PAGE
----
AURORA | An outside investigation into the death of Elijah McClain released Monday morning is highly critical of how police and medics confronted, detained and subdued the young Black man prior to his death two years ago.
The 157-page report tediously recounts how McClain, unarmed and not accused or suspected of a crime, was encountered, arrested and eventually tranquilized with a miscalculated dose of a powerful sedative. He suffered cardiac arrest after his interaction with Aurora police officers and firefighters and never regained consciousness.
The assessment concludes that police and firefighters did not have the authority nor justification to stop, hold, arrest, subdue, choke or medicate McClain.
“Upon review of the evidence available to the panel, Officer (Nathan) Woodyard’s decision to turn what may have been a consensual encounter with Mr. McClain into an investigatory stop — in fewer than 10 seconds — did not appear to be supported by any officer’s reasonable suspicion that Mr. McClain was engaged in criminal activity,” investigators wrote. “This decision had ramifications for the rest of the encounter.”
The report is critical of nearly every action first responders carried out as they first contacted McClain while he was walking home from a north Aurora convenience store in the 1900 block of Billings Street.
“The events that led to the death of Elijah McClain unfolded rapidly on the streets of Aurora, Colorado on August 24, 2019,” the trio of outside investigators wrote in their conclusion. “Within seconds of exiting their cars, officers used force on Mr. McClain which they sustained over an extended time period, including two attempted carotid holds.
“EMS waited almost seven minutes after arriving to interact with Mr. McClain, and their first contact was to administer the sedative ketamine. The post-event investigation was flawed and failed to meaningfully develop a fulsome record. These facts trouble the panel. However, it was not our charge to assess whether misconduct occurred; rather, our task was simply to report what we could learn from the record and make policy recommendations.”
The panel of investigators, composed of an attorney, a doctor and a former Arizona chief of police, further chastised Aurora police for rushing through internal investigations looking into whether local personnel followed protocols after McClain’s death. Both Aurora police and fire officials determined officers and paramedics acted in line with departmental rules when interacting with McClain, and the former district attorney in Adams County eventually declined to pursue criminal charges against any of the officials involved.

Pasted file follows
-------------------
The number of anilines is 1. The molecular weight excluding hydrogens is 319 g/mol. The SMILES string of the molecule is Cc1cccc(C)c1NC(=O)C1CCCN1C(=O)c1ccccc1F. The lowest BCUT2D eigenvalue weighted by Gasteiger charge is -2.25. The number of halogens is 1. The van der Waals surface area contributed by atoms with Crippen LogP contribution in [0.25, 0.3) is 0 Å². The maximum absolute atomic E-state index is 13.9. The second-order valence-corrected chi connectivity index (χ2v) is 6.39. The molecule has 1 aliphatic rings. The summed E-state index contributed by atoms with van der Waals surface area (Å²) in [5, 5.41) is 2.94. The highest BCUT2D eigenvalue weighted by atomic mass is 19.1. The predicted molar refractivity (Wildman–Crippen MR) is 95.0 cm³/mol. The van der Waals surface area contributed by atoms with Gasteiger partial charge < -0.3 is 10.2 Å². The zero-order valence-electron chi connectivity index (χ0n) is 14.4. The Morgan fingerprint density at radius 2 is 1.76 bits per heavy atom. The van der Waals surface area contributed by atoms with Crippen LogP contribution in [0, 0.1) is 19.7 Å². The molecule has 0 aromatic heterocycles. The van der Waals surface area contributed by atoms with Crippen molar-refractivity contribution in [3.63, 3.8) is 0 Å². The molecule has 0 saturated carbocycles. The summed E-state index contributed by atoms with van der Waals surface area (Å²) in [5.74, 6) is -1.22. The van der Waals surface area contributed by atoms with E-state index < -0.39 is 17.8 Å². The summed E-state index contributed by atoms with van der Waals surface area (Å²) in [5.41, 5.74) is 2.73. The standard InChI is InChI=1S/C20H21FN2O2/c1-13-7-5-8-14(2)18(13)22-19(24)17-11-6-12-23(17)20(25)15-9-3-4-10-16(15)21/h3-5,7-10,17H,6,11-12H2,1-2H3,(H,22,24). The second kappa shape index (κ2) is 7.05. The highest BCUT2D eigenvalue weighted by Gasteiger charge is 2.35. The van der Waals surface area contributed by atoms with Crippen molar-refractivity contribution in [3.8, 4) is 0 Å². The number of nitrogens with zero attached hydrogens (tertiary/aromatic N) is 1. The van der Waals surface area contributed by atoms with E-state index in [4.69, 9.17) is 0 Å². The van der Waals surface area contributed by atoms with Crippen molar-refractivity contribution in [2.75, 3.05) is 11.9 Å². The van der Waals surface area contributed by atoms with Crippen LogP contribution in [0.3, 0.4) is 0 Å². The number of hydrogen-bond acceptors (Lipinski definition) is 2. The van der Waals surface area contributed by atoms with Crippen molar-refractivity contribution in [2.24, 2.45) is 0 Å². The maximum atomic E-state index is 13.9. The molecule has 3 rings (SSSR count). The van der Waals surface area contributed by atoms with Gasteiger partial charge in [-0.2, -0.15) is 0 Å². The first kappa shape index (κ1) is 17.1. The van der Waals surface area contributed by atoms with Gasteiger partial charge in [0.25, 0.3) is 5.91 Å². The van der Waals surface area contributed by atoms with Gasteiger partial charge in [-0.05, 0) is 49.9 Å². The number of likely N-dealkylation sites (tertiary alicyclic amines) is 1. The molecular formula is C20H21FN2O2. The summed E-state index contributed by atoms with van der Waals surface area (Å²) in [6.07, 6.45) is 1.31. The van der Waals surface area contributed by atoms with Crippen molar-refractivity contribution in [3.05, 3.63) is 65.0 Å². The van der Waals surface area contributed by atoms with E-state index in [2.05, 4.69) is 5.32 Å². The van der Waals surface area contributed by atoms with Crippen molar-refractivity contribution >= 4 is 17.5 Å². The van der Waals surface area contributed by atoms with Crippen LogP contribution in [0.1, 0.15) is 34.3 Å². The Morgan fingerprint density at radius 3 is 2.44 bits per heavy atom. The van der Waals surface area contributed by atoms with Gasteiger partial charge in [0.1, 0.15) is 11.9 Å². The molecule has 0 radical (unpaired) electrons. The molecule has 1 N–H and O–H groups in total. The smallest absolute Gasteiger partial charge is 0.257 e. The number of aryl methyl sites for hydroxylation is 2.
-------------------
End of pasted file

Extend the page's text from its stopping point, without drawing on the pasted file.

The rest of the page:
“The Aurora Police Department’s Major Crime/Homicide Unit investigation of the death of Mr. McClain raised serious concerns for the panel and revealed significant weaknesses in the department’s accountability systems,” the investigators wrote.
They pointed to detectives’ apparent legal chicanery when interviewing witnesses, possible conflicts of interest related to the chief of police’s ability to initiate internal probes, and perfunctory reports that eventually exonerated the involved officers.
“The review by the Aurora Police Department’s Force Review Board was cursory and summary at best,” according to the report. “Without a detailed examination of the justification for the use of force throughout the incident, important opportunities to identify problems and reform practices were lost.
In a statement issued by her attorneys, McClain’s mother, Sheneen, lauded the report’s overall indictment of how Aurora officials handled her son’s death.
“The report exposes that Aurora engaged in a sham investigation in order to exonerate its
employees and hide their wrongdoing,” attorneys wrote in a statement issued by Denver law firm Rathod Mohamedbhai. “As the report notes, Aurora investigators ‘failed to ask basic, critical questions about the justification for the use of force,’ and ‘failed to present a neutral, objective version of the facts and seemingly ignored critical evidence.’ At every step, Aurora has stood by its employees, even in the face of overwhelming evidence that they were responsible for Elijah’s tragic death.
“Sheneen McClain is grateful that this independent investigation has laid bare the wrongdoing of Aurora employees who are responsible for the death of her son. She continues to call for Aurora to hold its employees accountable. The Aurora officials who contributed to Elijah’s death must be immediately terminated. Ms. McClain continues to call for the criminal prosecution of those responsible for Elijah’s death. Elijah committed no crime on the day of his death, but those who are responsible for Elijah’s death certainly did.”
One of the three officers who primarily interacted with McClain, Jason Rosenblatt, was fired from the force last summer after he responded “ha ha” upon being texted a picture mocking the carotid hold applied to McClain’s neck. The other officers involved in detaining McClain, Woodyard and Randy Roedema, remain on the force despite a steady cacophony of calls for their terminations.